The Seychelles' government will present an amended budget 2020 to the National Assembly next week, after the session on Tuesday was prematurely adjourned. The opposition majority in the National Assembly voted against the suspension of the standing order fo
Seychelles News Agency

Seychelles' government to present amended budget due to COVID-19 to National Assembly next week

The Seychelles' government will present an amended budget 2020 to the National Assembly next week, after the session on Tuesday was prematurely adjourned. The opposition majority in the National Assembly voted against the suspension of the standing order for a second reading which would have allowed the finance minister, Maurice Loustau-Lalanne, to present the budget. The vote was taken after the Leader of Government Business, Charles De Commarmond, presented a motion to suspend the standing order which allows for seven days from the first reading to the second reading. «The position of the government is that we will wait for seven days which is the required time before second reading. On the order paper of the National Assembly the amendment that we are proposing to the appropriation bill 2020 is still on,» Loustau-Lalanne told a press conference. The amended budget was announced by President Danny Faure on March 20 as part of the government measures to curb the spread of COVID-19 in Seychelles, a group of 115 islands in the western Indian Ocean. «In light of these exceptional times, the government will present a new budget for 2020 on 31 March. Our priorities have changed. I call upon the National Assembly to approve this new budget,» the President said. The Leader of the Opposition in the National Assembly, Wavel Ramkalawan, said that amending the appropriation act is not the correct way for the government to seek additional fund it needs. «We are in a situation where it's true that the government is seeking additional funds specifically in relation to the COVID-19. It wants to raise money it doesn't have and which has not been budgeted. In this case, isn't a supplementary appropriation the procedure to use to get the additional fund from the consolidated fund?» asked Ramkalawan. «This will mean that we can touch specifically the areas in relation to the objectives we want to attain and furthermore it will ensure that this is within our legal procedures,» he added. Loustau-Lalanne said that all legal advice sought showed that amending the appropriation bill 2020 is the best way especially as revenue is also included and these need to be removed from the different heads in the budget. He added that this will be explained when the budget is presented next week.   «I will turn up at the National Assembly next Tuesday 2nd April for me to deliver my budget speech and we can then start discussing the details where I expect there is going to be some important deliberation s with regards to the measures we are proposing,» said Loustau-Lalanne. On the question as to whether the postponement to next week will cause a delay in the budget implementation, he said: «We have an approved budget over 9 billion rupees for 2020 so we will continue to utilise these funds as appropriate and report back to the National Assembly as is required by law.»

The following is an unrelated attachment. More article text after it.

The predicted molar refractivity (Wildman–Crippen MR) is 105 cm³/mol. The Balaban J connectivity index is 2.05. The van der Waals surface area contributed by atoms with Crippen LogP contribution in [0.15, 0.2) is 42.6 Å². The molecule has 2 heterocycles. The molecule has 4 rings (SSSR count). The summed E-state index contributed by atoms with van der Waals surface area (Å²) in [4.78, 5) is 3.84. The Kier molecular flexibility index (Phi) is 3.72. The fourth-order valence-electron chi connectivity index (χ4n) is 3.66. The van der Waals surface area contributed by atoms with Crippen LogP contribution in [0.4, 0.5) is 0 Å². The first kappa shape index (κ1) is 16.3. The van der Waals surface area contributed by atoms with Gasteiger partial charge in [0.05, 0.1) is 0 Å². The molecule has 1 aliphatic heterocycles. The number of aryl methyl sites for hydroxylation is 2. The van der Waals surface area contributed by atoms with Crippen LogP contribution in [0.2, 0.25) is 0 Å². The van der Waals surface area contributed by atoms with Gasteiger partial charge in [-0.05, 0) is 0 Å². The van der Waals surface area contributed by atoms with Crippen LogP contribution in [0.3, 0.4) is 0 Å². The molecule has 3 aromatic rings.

Seychelles to guarantee market for fishermen, to help ensure food supply, official says

Seychelles will help local artisanal fishermen find a market for their catch to ensure food security in the country, the Minister of Fisheries and Agriculture says. «Under the plan, we want to make sure that our artisanal fishermen continue to fish an
Seychelles News Agency

Seychelles to guarantee market for fishermen, to help ensure food supply, official says